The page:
Recent research suggests that specific salivary biomarkers such as glucose, α-amylase, and ghrelin appetite hormone exhibit strong diagnostic potential for diabetes [13–15]. Other potential diabetes-related biomarkers have also been detected in saliva, including immunoglobulins, glycated end products, and other markers of oxidative status, such as myeloperoxidase, salivary peroxidise, and multiple other oxidants [13–18]. Many such biomarkers will exhibit unique signatures in the IR spectrum of saliva.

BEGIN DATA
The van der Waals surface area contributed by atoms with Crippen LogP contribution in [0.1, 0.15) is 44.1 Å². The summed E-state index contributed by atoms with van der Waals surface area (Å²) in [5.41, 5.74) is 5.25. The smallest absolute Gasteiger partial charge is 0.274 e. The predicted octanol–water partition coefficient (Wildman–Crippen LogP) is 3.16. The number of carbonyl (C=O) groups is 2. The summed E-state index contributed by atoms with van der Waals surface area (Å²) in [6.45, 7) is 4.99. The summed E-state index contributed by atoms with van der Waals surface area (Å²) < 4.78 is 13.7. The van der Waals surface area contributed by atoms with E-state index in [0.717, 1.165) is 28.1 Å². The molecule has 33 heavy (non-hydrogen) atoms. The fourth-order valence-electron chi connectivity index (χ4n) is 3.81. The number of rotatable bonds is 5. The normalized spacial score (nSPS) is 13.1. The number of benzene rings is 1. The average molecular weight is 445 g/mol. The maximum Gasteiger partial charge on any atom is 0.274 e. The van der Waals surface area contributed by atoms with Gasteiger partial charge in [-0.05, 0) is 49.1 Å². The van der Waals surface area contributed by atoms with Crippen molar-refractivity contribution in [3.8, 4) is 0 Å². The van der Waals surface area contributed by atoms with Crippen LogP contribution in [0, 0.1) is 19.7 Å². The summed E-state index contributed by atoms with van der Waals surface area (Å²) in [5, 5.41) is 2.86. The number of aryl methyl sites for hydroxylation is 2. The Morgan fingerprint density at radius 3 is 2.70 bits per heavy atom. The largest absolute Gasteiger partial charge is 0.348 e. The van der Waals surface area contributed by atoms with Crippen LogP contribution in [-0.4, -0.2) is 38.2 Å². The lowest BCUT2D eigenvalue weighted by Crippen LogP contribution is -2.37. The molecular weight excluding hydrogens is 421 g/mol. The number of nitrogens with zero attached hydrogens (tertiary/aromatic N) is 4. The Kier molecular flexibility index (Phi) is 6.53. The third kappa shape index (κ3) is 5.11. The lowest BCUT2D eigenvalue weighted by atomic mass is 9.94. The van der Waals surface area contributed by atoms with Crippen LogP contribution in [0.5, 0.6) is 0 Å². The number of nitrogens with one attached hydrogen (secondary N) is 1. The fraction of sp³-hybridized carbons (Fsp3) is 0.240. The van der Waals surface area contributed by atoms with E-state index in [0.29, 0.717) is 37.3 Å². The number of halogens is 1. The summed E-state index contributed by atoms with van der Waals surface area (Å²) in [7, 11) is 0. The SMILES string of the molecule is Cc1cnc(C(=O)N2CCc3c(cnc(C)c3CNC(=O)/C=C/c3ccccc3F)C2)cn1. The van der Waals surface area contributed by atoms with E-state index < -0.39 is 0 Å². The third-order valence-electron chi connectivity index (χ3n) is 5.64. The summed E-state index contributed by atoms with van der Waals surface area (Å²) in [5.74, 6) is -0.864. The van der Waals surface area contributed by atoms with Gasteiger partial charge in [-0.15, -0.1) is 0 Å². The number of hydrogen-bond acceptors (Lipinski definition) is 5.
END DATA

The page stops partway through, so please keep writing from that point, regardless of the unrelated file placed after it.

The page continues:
Infrared (IR) spectroscopy can be employed to monitor all molecules present in saliva rapidly and simultaneously. Briefly, the attenuation of the intensity of a beam of infrared light upon passing through a sample is measured. The intensities of IR spectra provide quantitative information, while the frequencies reveal qualitative characteristics about the nature of the chemical bonds, their structure, and their molecular environment. Thus, an IR spectrum is the sum of all such contributions and represents a molecular fingerprint including those changes to cells, tissues, or fluids that accompany all pathological processes. In the recent decades, IR spectroscopy has demonstrated its strong potential in detecting small and early biochemical changes associated with disease. IR spectroscopy has been successfully adapted, for example, to predict fetal lung maturity , diagnose heart disease , rheumatoid arthritis  and Alzheimer's disease , as well as to, e.g., to monitor lipidemia  using serum/plasma samples. We expected that diabetes would induce multiple and specific alterations to the molecular profile of saliva and that these pathogenic changes could be readily detected by IR spectroscopy. Indeed, FT-IR spectroscopy has been previously employed to monitor some specific molecules that also represent diabetes-related signals such as early glycation (Amadori) products  and glucose .Therefore, we set out to monitor diabetes-specific alterations to the molecular composition of saliva from subjects with diabetes and control subjects using this unique optical tool.